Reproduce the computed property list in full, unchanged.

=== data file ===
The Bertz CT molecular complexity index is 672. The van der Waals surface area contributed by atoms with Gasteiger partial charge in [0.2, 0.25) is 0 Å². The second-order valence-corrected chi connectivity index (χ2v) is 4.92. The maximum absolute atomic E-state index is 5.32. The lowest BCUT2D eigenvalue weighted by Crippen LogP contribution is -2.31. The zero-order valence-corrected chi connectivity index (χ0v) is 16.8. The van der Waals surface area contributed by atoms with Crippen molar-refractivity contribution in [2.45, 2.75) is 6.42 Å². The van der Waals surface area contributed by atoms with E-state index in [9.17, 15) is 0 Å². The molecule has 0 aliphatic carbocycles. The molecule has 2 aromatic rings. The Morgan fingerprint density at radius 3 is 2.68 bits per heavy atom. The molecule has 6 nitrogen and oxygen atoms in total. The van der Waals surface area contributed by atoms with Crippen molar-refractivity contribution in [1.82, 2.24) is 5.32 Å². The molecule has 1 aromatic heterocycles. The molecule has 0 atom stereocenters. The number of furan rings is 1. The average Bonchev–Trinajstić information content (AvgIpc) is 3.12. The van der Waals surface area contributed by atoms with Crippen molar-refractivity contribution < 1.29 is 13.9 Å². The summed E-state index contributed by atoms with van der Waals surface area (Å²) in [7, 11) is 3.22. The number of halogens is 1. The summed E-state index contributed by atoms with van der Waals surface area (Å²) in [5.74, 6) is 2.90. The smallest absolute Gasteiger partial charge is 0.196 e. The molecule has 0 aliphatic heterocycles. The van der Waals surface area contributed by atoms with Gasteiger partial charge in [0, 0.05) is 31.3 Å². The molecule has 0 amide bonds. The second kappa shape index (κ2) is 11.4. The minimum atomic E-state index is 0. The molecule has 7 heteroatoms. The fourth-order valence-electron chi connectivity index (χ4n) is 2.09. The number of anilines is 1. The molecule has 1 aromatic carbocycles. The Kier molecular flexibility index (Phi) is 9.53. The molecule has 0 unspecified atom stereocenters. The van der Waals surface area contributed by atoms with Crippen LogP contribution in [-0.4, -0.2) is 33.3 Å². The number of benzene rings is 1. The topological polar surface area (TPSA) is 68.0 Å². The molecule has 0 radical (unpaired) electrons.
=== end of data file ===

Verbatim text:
The Bertz CT molecular complexity index is 672. The van der Waals surface area contributed by atoms with Gasteiger partial charge in [0.2, 0.25) is 0 Å². The second-order valence-corrected chi connectivity index (χ2v) is 4.92. The maximum absolute atomic E-state index is 5.32. The lowest BCUT2D eigenvalue weighted by Crippen LogP contribution is -2.31. The zero-order valence-corrected chi connectivity index (χ0v) is 16.8. The van der Waals surface area contributed by atoms with Crippen molar-refractivity contribution in [2.45, 2.75) is 6.42 Å². The van der Waals surface area contributed by atoms with E-state index in [9.17, 15) is 0 Å². The molecule has 0 aliphatic carbocycles. The molecule has 2 aromatic rings. The Morgan fingerprint density at radius 3 is 2.68 bits per heavy atom. The molecule has 6 nitrogen and oxygen atoms in total. The van der Waals surface area contributed by atoms with Crippen molar-refractivity contribution in [1.82, 2.24) is 5.32 Å². The molecule has 1 aromatic heterocycles. The molecule has 0 atom stereocenters. The number of furan rings is 1. The average Bonchev–Trinajstić information content (AvgIpc) is 3.12. The van der Waals surface area contributed by atoms with Crippen molar-refractivity contribution < 1.29 is 13.9 Å². The summed E-state index contributed by atoms with van der Waals surface area (Å²) in [7, 11) is 3.22. The number of halogens is 1. The summed E-state index contributed by atoms with van der Waals surface area (Å²) in [5.74, 6) is 2.90. The smallest absolute Gasteiger partial charge is 0.196 e. The molecule has 0 aliphatic heterocycles. The van der Waals surface area contributed by atoms with Gasteiger partial charge in [0, 0.05) is 31.3 Å². The molecule has 0 amide bonds. The second kappa shape index (κ2) is 11.4. The minimum atomic E-state index is 0. The molecule has 7 heteroatoms. The fourth-order valence-electron chi connectivity index (χ4n) is 2.09. The number of anilines is 1. The molecule has 1 aromatic carbocycles. The Kier molecular flexibility index (Phi) is 9.53. The molecule has 0 unspecified atom stereocenters. The van der Waals surface area contributed by atoms with Crippen LogP contribution in [-0.4, -0.2) is 33.3 Å². The number of benzene rings is 1. The topological polar surface area (TPSA) is 68.0 Å². The molecule has 0 radical (unpaired) electrons.